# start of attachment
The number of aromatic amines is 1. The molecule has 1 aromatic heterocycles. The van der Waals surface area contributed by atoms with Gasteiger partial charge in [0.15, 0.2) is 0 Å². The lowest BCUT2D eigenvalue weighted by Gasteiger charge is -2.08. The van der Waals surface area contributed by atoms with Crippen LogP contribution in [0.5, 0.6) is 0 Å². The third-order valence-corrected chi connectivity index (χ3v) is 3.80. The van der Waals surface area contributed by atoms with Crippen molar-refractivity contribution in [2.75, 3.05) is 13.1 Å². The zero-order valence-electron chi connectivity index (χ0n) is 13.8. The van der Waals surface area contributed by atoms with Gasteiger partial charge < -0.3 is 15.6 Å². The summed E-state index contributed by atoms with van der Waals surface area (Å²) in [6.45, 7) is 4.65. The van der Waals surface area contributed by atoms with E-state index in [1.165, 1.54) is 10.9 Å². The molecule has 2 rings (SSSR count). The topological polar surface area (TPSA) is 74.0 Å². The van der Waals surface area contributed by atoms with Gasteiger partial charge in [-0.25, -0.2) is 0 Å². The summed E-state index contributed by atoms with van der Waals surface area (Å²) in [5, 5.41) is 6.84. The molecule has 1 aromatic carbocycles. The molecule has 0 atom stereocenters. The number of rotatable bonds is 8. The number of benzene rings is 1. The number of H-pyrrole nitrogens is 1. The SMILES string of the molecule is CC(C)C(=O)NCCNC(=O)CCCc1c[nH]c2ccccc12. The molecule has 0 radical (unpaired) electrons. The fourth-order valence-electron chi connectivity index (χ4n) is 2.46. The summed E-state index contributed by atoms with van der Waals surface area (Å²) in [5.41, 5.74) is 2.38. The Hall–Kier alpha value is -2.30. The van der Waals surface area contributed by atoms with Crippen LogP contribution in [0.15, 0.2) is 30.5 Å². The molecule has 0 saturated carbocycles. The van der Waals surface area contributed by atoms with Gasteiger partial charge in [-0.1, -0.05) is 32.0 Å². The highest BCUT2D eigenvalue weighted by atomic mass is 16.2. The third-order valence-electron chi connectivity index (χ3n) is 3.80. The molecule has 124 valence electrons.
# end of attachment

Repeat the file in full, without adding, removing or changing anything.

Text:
The number of aromatic amines is 1. The molecule has 1 aromatic heterocycles. The van der Waals surface area contributed by atoms with Gasteiger partial charge in [0.15, 0.2) is 0 Å². The lowest BCUT2D eigenvalue weighted by Gasteiger charge is -2.08. The van der Waals surface area contributed by atoms with Crippen LogP contribution in [0.5, 0.6) is 0 Å². The third-order valence-corrected chi connectivity index (χ3v) is 3.80. The van der Waals surface area contributed by atoms with Crippen molar-refractivity contribution in [2.75, 3.05) is 13.1 Å². The zero-order valence-electron chi connectivity index (χ0n) is 13.8. The van der Waals surface area contributed by atoms with Gasteiger partial charge < -0.3 is 15.6 Å². The summed E-state index contributed by atoms with van der Waals surface area (Å²) in [6.45, 7) is 4.65. The van der Waals surface area contributed by atoms with E-state index in [1.165, 1.54) is 10.9 Å². The molecule has 2 rings (SSSR count). The topological polar surface area (TPSA) is 74.0 Å². The van der Waals surface area contributed by atoms with Gasteiger partial charge in [-0.25, -0.2) is 0 Å². The summed E-state index contributed by atoms with van der Waals surface area (Å²) in [5, 5.41) is 6.84. The molecule has 1 aromatic carbocycles. The molecule has 0 atom stereocenters. The number of rotatable bonds is 8. The number of benzene rings is 1. The number of H-pyrrole nitrogens is 1. The SMILES string of the molecule is CC(C)C(=O)NCCNC(=O)CCCc1c[nH]c2ccccc12. The molecule has 0 radical (unpaired) electrons. The fourth-order valence-electron chi connectivity index (χ4n) is 2.46. The summed E-state index contributed by atoms with van der Waals surface area (Å²) in [5.41, 5.74) is 2.38. The Hall–Kier alpha value is -2.30. The van der Waals surface area contributed by atoms with Crippen LogP contribution in [0.15, 0.2) is 30.5 Å². The molecule has 0 saturated carbocycles. The van der Waals surface area contributed by atoms with Gasteiger partial charge in [-0.1, -0.05) is 32.0 Å². The highest BCUT2D eigenvalue weighted by atomic mass is 16.2. The third-order valence-electron chi connectivity index (χ3n) is 3.80. The molecule has 124 valence electrons.